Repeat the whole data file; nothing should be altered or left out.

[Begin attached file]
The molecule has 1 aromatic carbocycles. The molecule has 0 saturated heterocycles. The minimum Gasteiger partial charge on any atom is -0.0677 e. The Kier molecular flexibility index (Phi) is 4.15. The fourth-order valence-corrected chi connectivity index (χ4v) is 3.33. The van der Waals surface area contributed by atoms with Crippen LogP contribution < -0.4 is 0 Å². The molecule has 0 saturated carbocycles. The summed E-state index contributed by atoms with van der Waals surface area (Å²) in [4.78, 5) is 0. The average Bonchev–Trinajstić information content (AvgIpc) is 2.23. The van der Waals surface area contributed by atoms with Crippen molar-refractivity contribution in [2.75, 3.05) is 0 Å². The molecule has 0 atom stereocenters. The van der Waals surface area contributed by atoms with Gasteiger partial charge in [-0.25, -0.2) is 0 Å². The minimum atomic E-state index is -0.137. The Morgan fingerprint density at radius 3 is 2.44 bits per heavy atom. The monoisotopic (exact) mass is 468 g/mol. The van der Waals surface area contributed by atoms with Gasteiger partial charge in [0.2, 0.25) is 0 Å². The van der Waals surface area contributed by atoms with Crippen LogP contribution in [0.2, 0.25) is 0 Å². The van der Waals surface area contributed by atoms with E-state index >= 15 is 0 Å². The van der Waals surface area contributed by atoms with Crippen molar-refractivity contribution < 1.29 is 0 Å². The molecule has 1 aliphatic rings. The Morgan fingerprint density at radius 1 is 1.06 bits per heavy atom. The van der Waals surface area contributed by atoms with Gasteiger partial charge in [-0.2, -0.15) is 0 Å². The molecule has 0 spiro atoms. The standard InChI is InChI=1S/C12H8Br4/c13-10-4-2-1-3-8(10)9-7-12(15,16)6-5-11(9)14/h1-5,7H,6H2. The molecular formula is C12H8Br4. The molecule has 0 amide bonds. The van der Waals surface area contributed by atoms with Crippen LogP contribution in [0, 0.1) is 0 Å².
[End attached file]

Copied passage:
The molecule has 1 aromatic carbocycles. The molecule has 0 saturated heterocycles. The minimum Gasteiger partial charge on any atom is -0.0677 e. The Kier molecular flexibility index (Phi) is 4.15. The fourth-order valence-corrected chi connectivity index (χ4v) is 3.33. The van der Waals surface area contributed by atoms with Crippen LogP contribution < -0.4 is 0 Å². The molecule has 0 saturated carbocycles. The summed E-state index contributed by atoms with van der Waals surface area (Å²) in [4.78, 5) is 0. The average Bonchev–Trinajstić information content (AvgIpc) is 2.23. The van der Waals surface area contributed by atoms with Crippen molar-refractivity contribution in [2.75, 3.05) is 0 Å². The molecule has 0 atom stereocenters. The van der Waals surface area contributed by atoms with Gasteiger partial charge in [-0.25, -0.2) is 0 Å². The minimum atomic E-state index is -0.137. The Morgan fingerprint density at radius 3 is 2.44 bits per heavy atom. The monoisotopic (exact) mass is 468 g/mol. The van der Waals surface area contributed by atoms with Gasteiger partial charge in [0.2, 0.25) is 0 Å². The van der Waals surface area contributed by atoms with Crippen LogP contribution in [0.2, 0.25) is 0 Å². The van der Waals surface area contributed by atoms with E-state index >= 15 is 0 Å². The van der Waals surface area contributed by atoms with Crippen molar-refractivity contribution < 1.29 is 0 Å². The molecule has 1 aliphatic rings. The Morgan fingerprint density at radius 1 is 1.06 bits per heavy atom. The van der Waals surface area contributed by atoms with Gasteiger partial charge in [-0.2, -0.15) is 0 Å². The molecule has 0 spiro atoms. The standard InChI is InChI=1S/C12H8Br4/c13-10-4-2-1-3-8(10)9-7-12(15,16)6-5-11(9)14/h1-5,7H,6H2. The molecular formula is C12H8Br4. The molecule has 0 amide bonds. The van der Waals surface area contributed by atoms with Crippen LogP contribution in [0, 0.1) is 0 Å².